What’s the Difference Between a Wedding Planner and a Venue Coordinator?

If you’ve been reading up on possible wedding venues, or have taken a venue tour, you’ll likely recognize the term venue coordinator. 

A venue coordinator is (usually) an employee of the venue itself, and is responsible for maintenance of the venue before, during and after your event. If your venue is all-inclusive in nature and provides alcohol and catering, the venue coordinator will also help coordinate those items. 

This is different than a wedding planner, who is a professional, insured vendor that is hired by you to help you plan your wedding day and to serve as your expert liaison for all wedding details and vendors. 

Some venues require that you hire a wedding planner in addition to the venue coordinator that will be onsite. 

While venue coordinators truly understand the venue and the services they provide, they are likely working with many, many couples over the course of your planning process. A wedding planner may take on 10-25 clients in a year, but a venue may have 50+ (often times more) weddings and events in a year. This means that they can’t always provide the level detail required when planning a wedding for each and every one of their clients.

It’s always a good idea to ask the venue about the responsibilities of the venue coordinator when you take a tour of the space. 

To help you understand what to ask, here are some general roles taken on by venue coordinators and wedding planners. 

What a venue coordinator does leading up to the wedding: 

  • Coordinates any services related to the venue itself. This can include catering, alcohol, waitstaff, food service equipment, specialty rentals or linens included in the rental package, parking and valet. 
  • Schedules a rehearsal time before your wedding day. 
  • Provides a rough timeline of your wedding day. This is usually limited to the times related to the venue, for example entry time for vendors to begin setting up, ceremony start time, cocktail hour start time, reception start time and event end time. This typically doesn’t include the timeline for each of your individual vendors, photography timeline or other important milestones, like the first dance or cake cutting. 
  • May create a digital layout of the ceremony or reception space. 

What a venue coordinator does on the wedding day: 

  • Is present on site on the day of your wedding to maintain the facility.
  • Unlocks the space at the beginning of the day and locks it at night.
  • Makes sure the temperature in the event space is maintained. 
  • Ensures the lighting and plumbing are working properly. 
  • Makes sure the property is clean. 
  • Maintains the restrooms, paying attention to toilet paper and paper towel needs. 
  • Ensures vendors and guests are following venue rules. 
  • Works with bartenders to stock the bar if needed. 
  • Manages the team of waitstaff if catering is included. 
  • Sets up tables and chairs. 
  • Sets tables with glassware, flatware and plates, if catering is included. 

What a wedding planner does leading up to the wedding: 

  • Helps you select your venue.
  • Develops your wedding budget.
  • Creates mood board and color palette.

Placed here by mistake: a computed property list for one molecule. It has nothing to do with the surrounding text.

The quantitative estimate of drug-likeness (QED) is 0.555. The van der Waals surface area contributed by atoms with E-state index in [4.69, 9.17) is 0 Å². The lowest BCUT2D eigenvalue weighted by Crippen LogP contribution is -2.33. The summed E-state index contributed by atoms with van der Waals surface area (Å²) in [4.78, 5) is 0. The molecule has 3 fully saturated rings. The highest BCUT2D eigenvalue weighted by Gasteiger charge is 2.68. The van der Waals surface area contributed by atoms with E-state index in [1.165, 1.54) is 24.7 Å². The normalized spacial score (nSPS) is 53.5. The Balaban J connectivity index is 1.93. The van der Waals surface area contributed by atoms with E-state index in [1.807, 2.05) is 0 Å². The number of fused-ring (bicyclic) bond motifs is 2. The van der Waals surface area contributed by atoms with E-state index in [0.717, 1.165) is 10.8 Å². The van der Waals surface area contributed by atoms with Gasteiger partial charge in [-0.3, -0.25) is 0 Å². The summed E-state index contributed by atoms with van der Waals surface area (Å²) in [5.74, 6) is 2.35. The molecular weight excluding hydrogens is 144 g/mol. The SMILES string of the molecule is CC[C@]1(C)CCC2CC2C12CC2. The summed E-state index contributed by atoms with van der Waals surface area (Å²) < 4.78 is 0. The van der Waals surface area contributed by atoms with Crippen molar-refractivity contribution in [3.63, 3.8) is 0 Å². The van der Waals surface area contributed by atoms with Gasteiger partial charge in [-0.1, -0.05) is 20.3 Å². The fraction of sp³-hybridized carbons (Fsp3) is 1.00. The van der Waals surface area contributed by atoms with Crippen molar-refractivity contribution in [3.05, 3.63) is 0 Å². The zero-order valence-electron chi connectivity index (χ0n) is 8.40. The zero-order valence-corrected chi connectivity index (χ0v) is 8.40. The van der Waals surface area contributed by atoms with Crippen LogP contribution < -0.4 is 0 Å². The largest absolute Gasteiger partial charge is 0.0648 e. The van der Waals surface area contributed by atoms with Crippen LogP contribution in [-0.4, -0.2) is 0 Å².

• Produces digital layout renderings for your ceremony + reception.
  • Provides personalized suggestions for each vendor category, based on your aesthetic and budget. This includes: 
    • Photographer, Videographer, Caterer, Florist, Custom Builds and Installations, Rentals, Lighting, Attire, Dessert, DJ, Band, Officiant, Stationer, Calligrapher, Hair and Makeup Artists, Transportation, Decor, Paper Goods & Welcome Bags
  • Inquires with selected vendors on availability and pricing.
  • Reviews contracts.
  • Attends vendor meetings.
  • Manages and communicates with your vendors during the duration of your planning period. This includes coordination with the venue coordinator. 
  • Creates detailed timelines for you and your vendor team for the wedding weekend. 
  • Assists with booking hotel room blocks.
  • Assembles welcome bags for guests.
  • Provides final layouts based on confirmed head count.
  • Schedules and manages the final venue walkthrough.
  • Reminds you of final payments.
  • Confirms rehearsal date and time with the venue coordinator. 
  • Collects decor items for set up on site and brings them on the day of the wedding. 
  • Gathers tips to be distributed to vendors post-event.
  • Directs wedding rehearsal. 

What a wedding planner does on the day of the wedding: 

  • Serves as the on-site point of contact for all your vendors. 
  • Supervises the setup of the ceremony and reception.
  • Places favors, decor, place cards, programs, and other items on site.
  • Keeps vendors on schedule.
  • Works with the photographer to style detail shots, including invitation suite, paper goods, and accessories.
  • Facilitates the ceremony processional and cues the wedding party.
  • Directs all entertainment and catering announcements.
  • Maintains reception timeline – from dances and toasts to cake cutting and send off.
  • Ensures tips are given to vendors.
  • Collects gifts and decor and puts into designated vehicle.
  • Oversees vendor breakdown and ensures site is clean upon departure.

When couples don’t hire a wedding planner from the beginning and rely on the venue coordinator to act as their planner, they often realize far too late that they actually need a wedding planner. This causes unplanned expense on the couple, and a missed opportunity for the planner to provide expertise and guidance to the couple during the planning process. 

So, will you hire a wedding planner for your big day?

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